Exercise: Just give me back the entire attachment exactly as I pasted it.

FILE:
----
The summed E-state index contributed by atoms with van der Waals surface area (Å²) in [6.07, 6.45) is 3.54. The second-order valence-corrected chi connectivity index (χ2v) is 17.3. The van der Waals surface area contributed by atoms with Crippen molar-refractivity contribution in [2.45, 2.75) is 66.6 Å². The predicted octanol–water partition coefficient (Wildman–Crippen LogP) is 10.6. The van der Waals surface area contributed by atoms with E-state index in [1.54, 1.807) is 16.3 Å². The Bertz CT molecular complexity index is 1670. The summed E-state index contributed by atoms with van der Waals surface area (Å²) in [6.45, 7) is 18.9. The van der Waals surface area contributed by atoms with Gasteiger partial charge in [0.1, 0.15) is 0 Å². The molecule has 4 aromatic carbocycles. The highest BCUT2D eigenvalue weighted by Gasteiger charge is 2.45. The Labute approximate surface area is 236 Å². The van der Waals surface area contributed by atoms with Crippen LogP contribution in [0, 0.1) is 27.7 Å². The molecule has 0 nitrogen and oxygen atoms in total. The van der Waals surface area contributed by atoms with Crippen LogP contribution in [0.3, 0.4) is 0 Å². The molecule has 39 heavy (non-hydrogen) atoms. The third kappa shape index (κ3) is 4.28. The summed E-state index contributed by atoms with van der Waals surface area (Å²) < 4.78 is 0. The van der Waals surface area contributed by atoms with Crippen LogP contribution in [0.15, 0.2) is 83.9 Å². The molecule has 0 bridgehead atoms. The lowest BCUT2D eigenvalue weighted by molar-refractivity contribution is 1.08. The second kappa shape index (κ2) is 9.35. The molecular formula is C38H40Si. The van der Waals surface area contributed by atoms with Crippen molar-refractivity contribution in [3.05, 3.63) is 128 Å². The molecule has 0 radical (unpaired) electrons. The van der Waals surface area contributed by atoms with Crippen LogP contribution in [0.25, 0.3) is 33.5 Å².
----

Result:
The summed E-state index contributed by atoms with van der Waals surface area (Å²) in [6.07, 6.45) is 3.54. The second-order valence-corrected chi connectivity index (χ2v) is 17.3. The van der Waals surface area contributed by atoms with Crippen molar-refractivity contribution in [2.45, 2.75) is 66.6 Å². The predicted octanol–water partition coefficient (Wildman–Crippen LogP) is 10.6. The van der Waals surface area contributed by atoms with E-state index in [1.54, 1.807) is 16.3 Å². The Bertz CT molecular complexity index is 1670. The summed E-state index contributed by atoms with van der Waals surface area (Å²) in [6.45, 7) is 18.9. The van der Waals surface area contributed by atoms with Gasteiger partial charge in [0.1, 0.15) is 0 Å². The molecule has 4 aromatic carbocycles. The highest BCUT2D eigenvalue weighted by Gasteiger charge is 2.45. The Labute approximate surface area is 236 Å². The van der Waals surface area contributed by atoms with Crippen LogP contribution in [0, 0.1) is 27.7 Å². The molecule has 0 nitrogen and oxygen atoms in total. The van der Waals surface area contributed by atoms with Crippen LogP contribution in [0.3, 0.4) is 0 Å². The molecule has 39 heavy (non-hydrogen) atoms. The third kappa shape index (κ3) is 4.28. The summed E-state index contributed by atoms with van der Waals surface area (Å²) < 4.78 is 0. The van der Waals surface area contributed by atoms with Crippen LogP contribution in [0.15, 0.2) is 83.9 Å². The molecule has 0 bridgehead atoms. The lowest BCUT2D eigenvalue weighted by molar-refractivity contribution is 1.08. The second kappa shape index (κ2) is 9.35. The molecular formula is C38H40Si. The van der Waals surface area contributed by atoms with Crippen molar-refractivity contribution in [3.05, 3.63) is 128 Å². The molecule has 0 radical (unpaired) electrons. The van der Waals surface area contributed by atoms with Crippen LogP contribution in [0.25, 0.3) is 33.5 Å².